Study on the effect of embedding a cylindrical sensor on the Mode-II interlaminar fracture behavior of unidirectional composites
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The effect of embedding a cylindrical microwire temperature sensor on the mode-II interlaminar fracture behavior of 5320 unidirectional tape/epoxy laminates was investigated. The sensor was embedded orthogonal to the fiber direction resulting in the formation of an ‘eye’ shaped resin rich region around the sensor and causing localized fiber waviness. Monolithic laminates with sensor placed at mid-ply, one ply away from the mid- plane, two plies away from the mid- plane and without sensor were fabricated for this study. Delamination cracks were coincident with the mid-plane of the laminates. An increase in the apparent fracture toughness for specimens with sensor in the mid-ply configuration was observed, which can be attributed to the localized fiber waviness around the sensor and its effect on the material properties. No effect on apparent fracture toughness was noticed for the specimens with sensor located one ply away and two ply away from the mid-plane. The test data was subsequently used to develop a 2D, VCCT based plane-strain non-linear finite element model to understand the observed experimental behavior and the impact of the cure induced residual stress. The variation of the material properties with the fiber volume fraction in the vicinity of the sensor and process induced residual stress were also taken into account. A digital image correlation study was performed to monitor the surface strains during the crack propagation. The predictions from the finite element model which included the crack growth behavior, resistance curves and shear strain measurement compared satisfactorily with experimental data.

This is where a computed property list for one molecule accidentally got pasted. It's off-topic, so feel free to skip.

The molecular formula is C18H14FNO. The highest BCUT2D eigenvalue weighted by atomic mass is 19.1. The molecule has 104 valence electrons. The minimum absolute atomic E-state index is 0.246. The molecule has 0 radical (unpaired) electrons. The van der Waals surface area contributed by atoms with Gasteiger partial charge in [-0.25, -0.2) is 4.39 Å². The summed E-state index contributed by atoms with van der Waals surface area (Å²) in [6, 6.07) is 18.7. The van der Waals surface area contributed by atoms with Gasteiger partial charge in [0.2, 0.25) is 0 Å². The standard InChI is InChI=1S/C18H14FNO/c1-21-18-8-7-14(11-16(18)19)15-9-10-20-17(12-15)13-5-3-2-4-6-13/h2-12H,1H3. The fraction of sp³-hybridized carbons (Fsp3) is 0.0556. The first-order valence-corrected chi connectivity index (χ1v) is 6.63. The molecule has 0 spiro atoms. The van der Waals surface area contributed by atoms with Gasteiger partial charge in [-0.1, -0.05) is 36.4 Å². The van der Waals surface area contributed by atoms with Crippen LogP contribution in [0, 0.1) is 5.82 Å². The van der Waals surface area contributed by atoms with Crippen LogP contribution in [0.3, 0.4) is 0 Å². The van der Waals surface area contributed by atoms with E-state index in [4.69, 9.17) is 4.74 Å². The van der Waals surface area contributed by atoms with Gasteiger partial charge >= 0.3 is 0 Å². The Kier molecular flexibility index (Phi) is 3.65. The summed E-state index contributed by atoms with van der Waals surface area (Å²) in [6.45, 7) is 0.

Thesis (M.S.)--Wichita State University, College of Engineering, Dept. of Aerospace Engineering
- Master's Theses